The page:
It recently occurred to me that curatorship is philosophy for the material world. For a long time, I have known that the way that we understand the world is through objects. Whether it is an ancient Egyptian monument or through away plastic bottles. Each and every item that survives beyond its immediate use tells a story.
What I have always understood is the Curators have a unique say in whether an item is deemed important or not kept or discarded. Collected or disposable, recorded or overlooked. If we look at objects in the 100-year time frame, everything becomes fascinating. Everything changes, especially in the age we are in. Cassette tapes are collectables, vinyl is coveted and art pieces these days have even become instantly disposable on purchase, even at a high sales price. How is that possible? What does it say about us that defunct technologies are one of the most craved things on the planet? How many people are out there right now looking for white MacBook to reconfigure? It’s wild what objects can tell us, about fashion, about culture, about people and even economies. Objects even have the ability to tell us about resources and extraction industries as mining? Can you imagine in a thousand years from now that someone might be breaking down your old phone to find out the specific configurations of its components and where they all came from? That somehow something as mundane as an old phone might offer an incredible source of information as the 21st-century human condition. That it might tell us of trade routes and lost civilisation. That we can use these things to look back through time. I’d love to say that curatorship is all themes and colours yet it is so much more than that. It’s away of seeing both into the future and back into the past. That the things that we collect now will tell future generation what was important, the things that we valued and the things that spoke to our souls. That beyond pen and paper there was a human story to be told.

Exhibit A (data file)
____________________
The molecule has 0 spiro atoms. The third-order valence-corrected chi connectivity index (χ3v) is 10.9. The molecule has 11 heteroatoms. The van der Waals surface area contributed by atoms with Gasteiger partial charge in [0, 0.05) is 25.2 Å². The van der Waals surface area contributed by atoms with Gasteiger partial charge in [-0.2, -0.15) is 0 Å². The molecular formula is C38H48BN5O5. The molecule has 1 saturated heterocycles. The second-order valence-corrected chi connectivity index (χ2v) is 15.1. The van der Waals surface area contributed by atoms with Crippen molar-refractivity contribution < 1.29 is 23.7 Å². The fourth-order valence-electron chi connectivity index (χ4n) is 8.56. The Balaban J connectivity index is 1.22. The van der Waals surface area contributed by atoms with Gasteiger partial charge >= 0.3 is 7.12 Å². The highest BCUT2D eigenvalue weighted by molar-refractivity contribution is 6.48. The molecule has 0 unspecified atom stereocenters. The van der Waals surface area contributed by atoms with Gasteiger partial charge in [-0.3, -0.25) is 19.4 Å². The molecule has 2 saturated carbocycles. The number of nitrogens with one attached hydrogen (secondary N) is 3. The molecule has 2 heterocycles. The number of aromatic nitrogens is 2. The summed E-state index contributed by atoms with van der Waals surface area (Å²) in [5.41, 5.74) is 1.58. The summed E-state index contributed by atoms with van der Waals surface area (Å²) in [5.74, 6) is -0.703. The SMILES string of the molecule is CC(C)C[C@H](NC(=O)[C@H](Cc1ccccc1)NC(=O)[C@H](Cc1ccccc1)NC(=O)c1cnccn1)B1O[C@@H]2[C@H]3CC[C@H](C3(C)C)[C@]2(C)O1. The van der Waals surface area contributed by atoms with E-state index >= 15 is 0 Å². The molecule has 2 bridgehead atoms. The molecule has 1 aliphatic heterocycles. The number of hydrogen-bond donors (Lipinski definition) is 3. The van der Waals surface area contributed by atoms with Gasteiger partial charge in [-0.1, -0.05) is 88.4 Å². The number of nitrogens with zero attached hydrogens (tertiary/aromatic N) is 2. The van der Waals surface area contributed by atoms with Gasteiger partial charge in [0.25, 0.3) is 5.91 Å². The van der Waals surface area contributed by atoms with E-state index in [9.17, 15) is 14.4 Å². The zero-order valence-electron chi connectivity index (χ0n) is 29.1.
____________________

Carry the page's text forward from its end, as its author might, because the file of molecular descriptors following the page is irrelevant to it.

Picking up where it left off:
It’s so interesting to me that even now the white middle-class male might still be top of the pecking order for art collectables and that despite our technologies and global connectedness women are still a novel feature. That land right is barely a footnote in our planetary evolution. That climate change is hardly on the agenda. Then sometimes I look forward to telling my children that I grew up in the age of plastic. That our generation will be remembered far more for our wasted than for what we valued.
That’s wher the Radical Curator comes in. What if we valued people more than objects? The human story over things? Life over the inanimate? The Earth over resources? After all it the only true resource we have.